From John G. Jackson
Washington1 Decr. 8th 1811
It was very gratifying to learn from your letter that Harrison had arrived at Vincennes without any other rencontre with the indians than the battle near the Prophets town.2 I greatly apprehended that encumbered by his wounded, & badly supplied with provisions they might follow on his heels & gall his army in the most distressing manner. Their forbearance augurs well of their conduct during the winter, & with a proper display of force & decision will prevent any considerable assemblage or concentration of the tribes in the next year. Fear alone be assured will destroy the latent spark which has been disclosed: their habits conspire to make them fond of War & there are not wanting base incendiaries who add to their predilection.
The Assembly here have not done or agitated any thing which has not been communicated thro the papers. It is said that the denial of the right of instruction by Mr. Giles will produce some resolution asserting the right & consequently censuring the advocates of a contrary doctrine.3
I am apprehensive that the Congress will disappoint your hopes & the nations just expectations. They are too tardy for decision & vigor.
I am very desirous to procure a copy of the Census of Virginia as printed for Congress & ask the favor of you to send it to me.4 Offer my affectionate regards to Mrs. M & Mrs. W. At a more favorable moment I will do myself the pleasure to write them. Your Mo. Obt
J G Jackson
RC (DLC). Docketed by JM.
1. The Washington location given here is probably an error on Jackson’s part. After his failure to receive a judicial appointment in April 1811, Jackson was returned as one of the delegates from Harrison County to the Virginia General Assembly. He traveled to Washington in mid-November, where he visited JM and his family before going on to Richmond for the General Assembly session that commenced on 2 Dec. 1811 (Brown, Voice of the New West, pp. 101–4).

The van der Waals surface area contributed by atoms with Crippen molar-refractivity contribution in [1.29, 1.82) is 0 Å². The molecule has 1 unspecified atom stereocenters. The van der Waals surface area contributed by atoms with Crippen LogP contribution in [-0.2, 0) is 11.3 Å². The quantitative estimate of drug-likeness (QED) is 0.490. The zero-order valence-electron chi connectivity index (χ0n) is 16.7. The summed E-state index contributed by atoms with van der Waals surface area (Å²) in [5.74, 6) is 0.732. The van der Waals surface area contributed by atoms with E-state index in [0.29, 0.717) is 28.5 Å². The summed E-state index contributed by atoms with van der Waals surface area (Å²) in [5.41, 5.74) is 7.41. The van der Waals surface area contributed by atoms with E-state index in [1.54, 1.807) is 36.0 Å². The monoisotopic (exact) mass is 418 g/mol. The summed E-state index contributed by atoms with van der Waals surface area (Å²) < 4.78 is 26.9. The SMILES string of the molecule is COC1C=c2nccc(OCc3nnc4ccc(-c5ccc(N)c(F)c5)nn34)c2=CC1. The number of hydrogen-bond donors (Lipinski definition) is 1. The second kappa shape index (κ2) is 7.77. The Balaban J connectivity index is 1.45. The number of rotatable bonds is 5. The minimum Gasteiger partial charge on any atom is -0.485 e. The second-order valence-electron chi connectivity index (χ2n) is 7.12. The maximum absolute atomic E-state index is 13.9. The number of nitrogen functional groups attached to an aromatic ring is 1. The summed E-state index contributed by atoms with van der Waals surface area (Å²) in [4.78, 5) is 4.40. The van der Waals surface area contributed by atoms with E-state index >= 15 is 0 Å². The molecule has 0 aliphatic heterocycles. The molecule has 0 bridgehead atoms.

2. The news that William Henry Harrison and his army had returned safely to Vincennes after the Battle of Tippecanoe was reported in the National Intelligencer on 5 Dec. 1811.
3. The resolutions anticipated by Jackson were written by Benjamin Watkins Leigh. Accompanied by a report defending the right of state legislatures to instruct their U.S. senators, they formed the basis for the decision of the Virginia General Assembly on 20 Feb. 1812 to censure both Richard Brent and William Branch Giles for failing to follow instructions to vote against the recharter of the Bank of the United States in 1811. Brent had voted for recharter while Giles, although voting against the bank, had denied the legislature’s right to instruct him. The assembly’s report maintained that the senators were bound either to obey instructions in all cases or to resign (see Clement Eaton, “Southern Senators and the Right of Instruction, 1789–1860,” Journal of Southern History, 18 : 304–5).